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Formula 1: A Race Among Drivers or Strategists?

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Many fans of modern Formula 1 would make the argument that a race outcome is determined exclusively through race strategy once the starting grid is formalized. The article linked above discusses all the possible kinds of payoffs for different strategies of a particularly tricky grand prix weekend and their effect on the total outcome. In class, we’ve discussed at lengths different payoffs for many applications, not just in terms of the examples (penalty kicks vs markets) but also in types of relationships (buy and seller, travel time, prisoners dilemma). For formula 1 teams during a race, there is a multitude of simultaneous strategies and payoffs that they must consider given what all other drivers/teams are doing in any given moment. Not only that, but they must contend with two individual drivers on the same team who will have their own strong preferences and strategies different from that of the overall team. Unlike the idealized models discussed in class, the drivers don’t always listen.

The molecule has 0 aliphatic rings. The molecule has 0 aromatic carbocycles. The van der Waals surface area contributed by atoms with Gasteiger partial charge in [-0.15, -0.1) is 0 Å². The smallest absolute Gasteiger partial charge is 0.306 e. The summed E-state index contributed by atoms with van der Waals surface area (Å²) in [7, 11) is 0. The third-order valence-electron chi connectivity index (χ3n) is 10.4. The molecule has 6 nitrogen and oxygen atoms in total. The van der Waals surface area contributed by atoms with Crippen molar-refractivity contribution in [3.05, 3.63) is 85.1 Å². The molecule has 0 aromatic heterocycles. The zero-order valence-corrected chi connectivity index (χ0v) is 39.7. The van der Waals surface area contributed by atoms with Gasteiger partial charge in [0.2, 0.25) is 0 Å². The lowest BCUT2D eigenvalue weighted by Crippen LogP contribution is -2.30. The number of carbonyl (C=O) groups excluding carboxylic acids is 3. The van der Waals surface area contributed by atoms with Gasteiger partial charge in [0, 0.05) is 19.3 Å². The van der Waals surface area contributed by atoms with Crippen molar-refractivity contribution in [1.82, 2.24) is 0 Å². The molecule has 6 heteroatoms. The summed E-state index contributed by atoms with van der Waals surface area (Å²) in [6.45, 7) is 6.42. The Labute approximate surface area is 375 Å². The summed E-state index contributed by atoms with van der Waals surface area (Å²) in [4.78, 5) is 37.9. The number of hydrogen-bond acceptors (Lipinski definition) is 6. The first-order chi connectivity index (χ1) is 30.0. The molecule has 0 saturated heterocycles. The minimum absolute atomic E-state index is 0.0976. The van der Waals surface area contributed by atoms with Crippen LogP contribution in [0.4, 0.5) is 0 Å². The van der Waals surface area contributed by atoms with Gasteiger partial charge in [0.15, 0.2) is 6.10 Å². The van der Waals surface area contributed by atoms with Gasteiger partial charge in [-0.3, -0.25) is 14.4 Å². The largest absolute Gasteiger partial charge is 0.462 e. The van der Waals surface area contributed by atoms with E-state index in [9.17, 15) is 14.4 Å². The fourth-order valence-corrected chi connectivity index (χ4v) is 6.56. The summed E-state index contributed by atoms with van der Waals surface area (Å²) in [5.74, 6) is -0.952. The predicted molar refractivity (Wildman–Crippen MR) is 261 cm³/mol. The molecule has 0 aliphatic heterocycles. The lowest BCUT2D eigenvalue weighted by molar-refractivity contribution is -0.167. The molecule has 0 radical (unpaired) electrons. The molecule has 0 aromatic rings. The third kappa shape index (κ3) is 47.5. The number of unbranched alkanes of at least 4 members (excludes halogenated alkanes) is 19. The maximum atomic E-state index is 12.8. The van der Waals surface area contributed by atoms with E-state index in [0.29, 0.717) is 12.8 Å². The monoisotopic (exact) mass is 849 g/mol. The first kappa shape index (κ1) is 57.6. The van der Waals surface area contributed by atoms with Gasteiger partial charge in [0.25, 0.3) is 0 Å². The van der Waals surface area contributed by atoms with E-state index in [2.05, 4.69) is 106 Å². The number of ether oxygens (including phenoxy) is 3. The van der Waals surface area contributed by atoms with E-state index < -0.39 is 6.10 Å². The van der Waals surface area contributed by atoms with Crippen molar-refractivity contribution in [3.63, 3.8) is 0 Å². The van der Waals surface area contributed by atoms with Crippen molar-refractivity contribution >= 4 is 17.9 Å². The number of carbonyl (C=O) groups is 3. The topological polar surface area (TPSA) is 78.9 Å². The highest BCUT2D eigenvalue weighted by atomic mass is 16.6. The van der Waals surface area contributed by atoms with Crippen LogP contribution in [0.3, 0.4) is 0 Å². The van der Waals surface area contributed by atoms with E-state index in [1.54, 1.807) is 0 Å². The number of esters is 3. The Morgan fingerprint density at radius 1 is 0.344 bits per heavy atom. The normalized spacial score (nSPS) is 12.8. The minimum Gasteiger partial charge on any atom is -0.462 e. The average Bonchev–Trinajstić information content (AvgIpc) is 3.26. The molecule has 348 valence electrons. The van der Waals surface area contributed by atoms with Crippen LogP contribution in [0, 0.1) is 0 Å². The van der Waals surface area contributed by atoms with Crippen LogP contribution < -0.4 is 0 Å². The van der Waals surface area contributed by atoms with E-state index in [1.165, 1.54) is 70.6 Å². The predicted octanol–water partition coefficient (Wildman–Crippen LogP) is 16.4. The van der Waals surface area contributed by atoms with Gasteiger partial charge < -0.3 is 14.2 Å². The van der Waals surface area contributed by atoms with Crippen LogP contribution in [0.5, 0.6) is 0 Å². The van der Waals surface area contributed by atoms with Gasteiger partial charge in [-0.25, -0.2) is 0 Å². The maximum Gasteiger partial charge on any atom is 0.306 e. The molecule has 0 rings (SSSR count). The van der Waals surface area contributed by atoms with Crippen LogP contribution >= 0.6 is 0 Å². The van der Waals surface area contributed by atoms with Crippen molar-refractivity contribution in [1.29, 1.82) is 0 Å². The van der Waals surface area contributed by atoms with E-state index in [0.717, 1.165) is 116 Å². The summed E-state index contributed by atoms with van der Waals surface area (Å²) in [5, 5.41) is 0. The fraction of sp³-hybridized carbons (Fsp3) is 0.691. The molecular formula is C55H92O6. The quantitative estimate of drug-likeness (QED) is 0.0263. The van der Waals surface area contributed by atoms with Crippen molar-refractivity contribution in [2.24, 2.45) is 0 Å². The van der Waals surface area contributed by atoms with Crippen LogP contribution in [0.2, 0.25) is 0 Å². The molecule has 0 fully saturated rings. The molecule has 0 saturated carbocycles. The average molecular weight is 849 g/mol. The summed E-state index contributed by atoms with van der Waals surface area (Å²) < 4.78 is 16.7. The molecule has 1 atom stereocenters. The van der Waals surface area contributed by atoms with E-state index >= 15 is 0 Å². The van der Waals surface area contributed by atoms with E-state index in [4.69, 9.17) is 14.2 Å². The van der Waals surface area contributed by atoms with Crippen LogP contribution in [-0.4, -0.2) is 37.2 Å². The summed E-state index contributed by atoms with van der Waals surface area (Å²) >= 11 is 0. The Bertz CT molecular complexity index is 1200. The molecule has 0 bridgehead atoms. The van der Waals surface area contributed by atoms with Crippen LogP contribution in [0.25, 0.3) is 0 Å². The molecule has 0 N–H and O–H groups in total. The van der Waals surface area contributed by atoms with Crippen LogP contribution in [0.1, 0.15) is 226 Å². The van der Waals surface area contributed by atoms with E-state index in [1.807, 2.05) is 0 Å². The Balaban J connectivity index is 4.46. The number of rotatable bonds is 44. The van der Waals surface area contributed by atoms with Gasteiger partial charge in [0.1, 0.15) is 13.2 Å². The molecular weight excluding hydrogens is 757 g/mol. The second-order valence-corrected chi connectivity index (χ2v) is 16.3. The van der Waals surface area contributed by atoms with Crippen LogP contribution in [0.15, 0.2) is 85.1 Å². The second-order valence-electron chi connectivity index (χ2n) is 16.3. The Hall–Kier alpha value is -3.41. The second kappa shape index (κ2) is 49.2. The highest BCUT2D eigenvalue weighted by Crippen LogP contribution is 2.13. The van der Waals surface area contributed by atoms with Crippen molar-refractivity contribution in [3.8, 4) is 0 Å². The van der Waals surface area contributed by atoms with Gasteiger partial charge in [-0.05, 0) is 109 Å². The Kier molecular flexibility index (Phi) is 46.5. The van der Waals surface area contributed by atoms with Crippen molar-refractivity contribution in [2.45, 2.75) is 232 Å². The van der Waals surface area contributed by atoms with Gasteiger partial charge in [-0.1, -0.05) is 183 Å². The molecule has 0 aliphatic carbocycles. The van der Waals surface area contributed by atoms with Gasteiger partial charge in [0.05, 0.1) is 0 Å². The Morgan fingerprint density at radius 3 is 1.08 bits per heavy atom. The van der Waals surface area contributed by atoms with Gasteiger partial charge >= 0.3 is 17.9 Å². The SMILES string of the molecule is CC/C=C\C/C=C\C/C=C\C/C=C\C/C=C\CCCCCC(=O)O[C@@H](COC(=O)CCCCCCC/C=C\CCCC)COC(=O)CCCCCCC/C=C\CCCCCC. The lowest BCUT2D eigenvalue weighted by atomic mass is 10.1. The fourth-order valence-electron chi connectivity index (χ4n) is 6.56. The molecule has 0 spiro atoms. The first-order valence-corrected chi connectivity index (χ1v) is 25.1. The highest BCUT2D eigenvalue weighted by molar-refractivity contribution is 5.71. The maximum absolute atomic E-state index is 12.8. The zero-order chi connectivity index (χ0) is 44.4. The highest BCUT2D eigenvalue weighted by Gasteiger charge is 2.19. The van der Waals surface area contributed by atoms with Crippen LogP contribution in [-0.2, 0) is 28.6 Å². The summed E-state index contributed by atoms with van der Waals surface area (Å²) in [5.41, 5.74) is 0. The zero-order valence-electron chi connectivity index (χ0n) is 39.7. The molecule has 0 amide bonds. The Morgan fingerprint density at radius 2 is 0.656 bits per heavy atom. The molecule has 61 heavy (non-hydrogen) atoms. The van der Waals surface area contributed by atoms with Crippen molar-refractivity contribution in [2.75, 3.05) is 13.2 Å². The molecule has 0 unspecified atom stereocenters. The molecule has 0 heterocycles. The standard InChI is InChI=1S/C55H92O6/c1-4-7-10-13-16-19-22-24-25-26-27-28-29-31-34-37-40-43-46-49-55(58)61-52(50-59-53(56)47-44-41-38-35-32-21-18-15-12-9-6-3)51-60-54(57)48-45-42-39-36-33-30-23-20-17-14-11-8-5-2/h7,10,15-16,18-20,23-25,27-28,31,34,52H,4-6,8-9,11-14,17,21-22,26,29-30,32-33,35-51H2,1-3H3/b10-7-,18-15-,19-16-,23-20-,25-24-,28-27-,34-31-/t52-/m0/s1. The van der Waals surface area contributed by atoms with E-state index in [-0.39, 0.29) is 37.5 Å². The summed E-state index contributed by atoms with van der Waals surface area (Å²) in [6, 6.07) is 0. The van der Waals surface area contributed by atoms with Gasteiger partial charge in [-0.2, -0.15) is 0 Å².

The ultimate goal of any team is to score as many points for the team as they can. This means bringing BOTH of their cars home in the highest position possible. In a sense this can been seen as a highly complex Nash equilibrium problem with randomization where the teams won’t know exactly what the others plan to do, but based on any current situation they can determine a probability of certain circumstances occurring through algorithms in simulations. From here they can take the given probabilities and determine what the best total payoff will be for the team, given the two drivers they have and the positions they are in. Ultimately the payoff for one of the drivers will have to suffer in order for one to finish before the other, but the team could get a better payoff overall. This also applies generally to their competitors. The teams will often have to sacrifice pace at some point in the race in order to gain it at other times given that they have to perform a pit stop. Based on the different strategies of their opponents there could be different choices the team can make that will ultimately optimize their payoff given the probability their opponents will go with a certain strategy. A race then seems to be more about optimizing strategy than it does about actual wheel to wheel racing of champion drivers. With the highly complex and intriguing analysis possible, for some, this might not seem like such a bad thing.


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